Lacking modern-day distractions like video games, Walkmen and a host of TV channels to keep us occupied in the afternoons, there were other natural diversions like mulberry trees to climb. During the summer months, we children would eat the berries - sometimes whitish-green and sometimes purple - right off the branches. We licked honeysuckle flowers and picked blackberries from wild patches. We tossed fallen horseshoe chestnuts at each other - that sometimes smartly hit their targets. At low tide on the beach we hunted for horseshoe crabs to flip over and watch them try to right themselves (the local version of cow-tipping). Bike paths abounded in the local woods, and it was not uncommon for us to take our bikes clear across the cove if we so chose.
Hmmm. Not really as boring as I had painted the situation, after all.
On a more sinister note, now that I am adult I also often recall a very, very old man that everyone in the neighborhood merely knew as "Captain Bob." He had no teeth left, which made it hard to understand him when he talked - which wasn't often - and with his cane walked more slowly than a toddler drives a tricycle, but he nevertheless seemed to like to spend his days wandering the Marina area. I never knew exactly where he lived; perhaps it was in one of the dingy rooms over the bait shop.
It was something of a joke among the young girls in the neighborhood that if you got too close to Captain Bob he would try to "touch you." When I was about eight years old I have a very vivid memory of Captain Bob somehow sidling up to me near the beach. He had his old, wrinkly hand down my bathing suit before I quite knew what was happening. He was not, however, a hard person to escape, and at the time, I merely remember laughing nervously and walking away. I wasn't afraid at the time; I am more frightened by that memory now that I am an adult and a mother.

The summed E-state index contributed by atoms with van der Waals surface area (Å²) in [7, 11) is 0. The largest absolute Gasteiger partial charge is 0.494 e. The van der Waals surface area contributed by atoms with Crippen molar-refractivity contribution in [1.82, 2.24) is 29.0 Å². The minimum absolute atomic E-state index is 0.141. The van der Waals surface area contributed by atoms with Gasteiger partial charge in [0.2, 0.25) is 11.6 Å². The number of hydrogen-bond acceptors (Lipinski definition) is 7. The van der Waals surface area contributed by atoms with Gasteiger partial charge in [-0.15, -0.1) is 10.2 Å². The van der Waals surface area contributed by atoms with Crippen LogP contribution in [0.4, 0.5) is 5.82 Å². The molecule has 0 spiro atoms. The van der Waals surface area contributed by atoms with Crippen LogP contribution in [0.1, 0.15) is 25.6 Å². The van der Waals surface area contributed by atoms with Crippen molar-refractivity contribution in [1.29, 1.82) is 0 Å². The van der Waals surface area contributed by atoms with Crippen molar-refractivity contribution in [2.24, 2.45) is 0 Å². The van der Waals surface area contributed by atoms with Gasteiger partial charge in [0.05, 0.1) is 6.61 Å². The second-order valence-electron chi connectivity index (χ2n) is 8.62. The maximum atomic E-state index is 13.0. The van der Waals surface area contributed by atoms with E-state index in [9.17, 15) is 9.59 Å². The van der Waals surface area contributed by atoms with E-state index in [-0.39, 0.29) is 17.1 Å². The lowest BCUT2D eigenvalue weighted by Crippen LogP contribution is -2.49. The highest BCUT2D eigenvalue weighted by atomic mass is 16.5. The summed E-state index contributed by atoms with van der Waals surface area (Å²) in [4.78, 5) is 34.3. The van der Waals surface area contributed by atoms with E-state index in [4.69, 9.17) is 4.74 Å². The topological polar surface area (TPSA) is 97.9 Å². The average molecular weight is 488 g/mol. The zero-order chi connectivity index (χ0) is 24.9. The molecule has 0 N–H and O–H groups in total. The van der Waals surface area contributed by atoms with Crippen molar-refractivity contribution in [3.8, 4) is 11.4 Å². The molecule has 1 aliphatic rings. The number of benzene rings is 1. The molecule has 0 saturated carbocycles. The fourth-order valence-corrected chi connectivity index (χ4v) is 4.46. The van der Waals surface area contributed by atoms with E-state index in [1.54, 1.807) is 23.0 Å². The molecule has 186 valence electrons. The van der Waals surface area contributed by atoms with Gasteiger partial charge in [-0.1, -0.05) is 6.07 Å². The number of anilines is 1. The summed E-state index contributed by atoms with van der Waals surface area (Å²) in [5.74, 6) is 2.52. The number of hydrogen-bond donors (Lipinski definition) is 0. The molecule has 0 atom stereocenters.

In fact our entire town - not merely our neighborhood - had a colorful history, and my very best friend, Jenny Roe, lived about two miles away in a small house near the shore on the lip of the Harbor. Jenny was a direct descendant of tavern keeper and Revolutionary war hero, Captain Austin Roe.
From Jenny's beach, on a clear day, we could look north and see the outline of the Connecticut shore across the open sound. It was across this very sound that her ancestor Captain Roe would send secret messages while he was active in George Washington's famous Culper Spy Ring. Secret information for General Washington would originate in New York City. From there it would travel to Setauket, where members of the spy ring, would send the messages across the water to Connecticut. It is said that some of these messages were written in a disappearing ink called "sympathetic stain," and that some of them were even left on clothes-lines.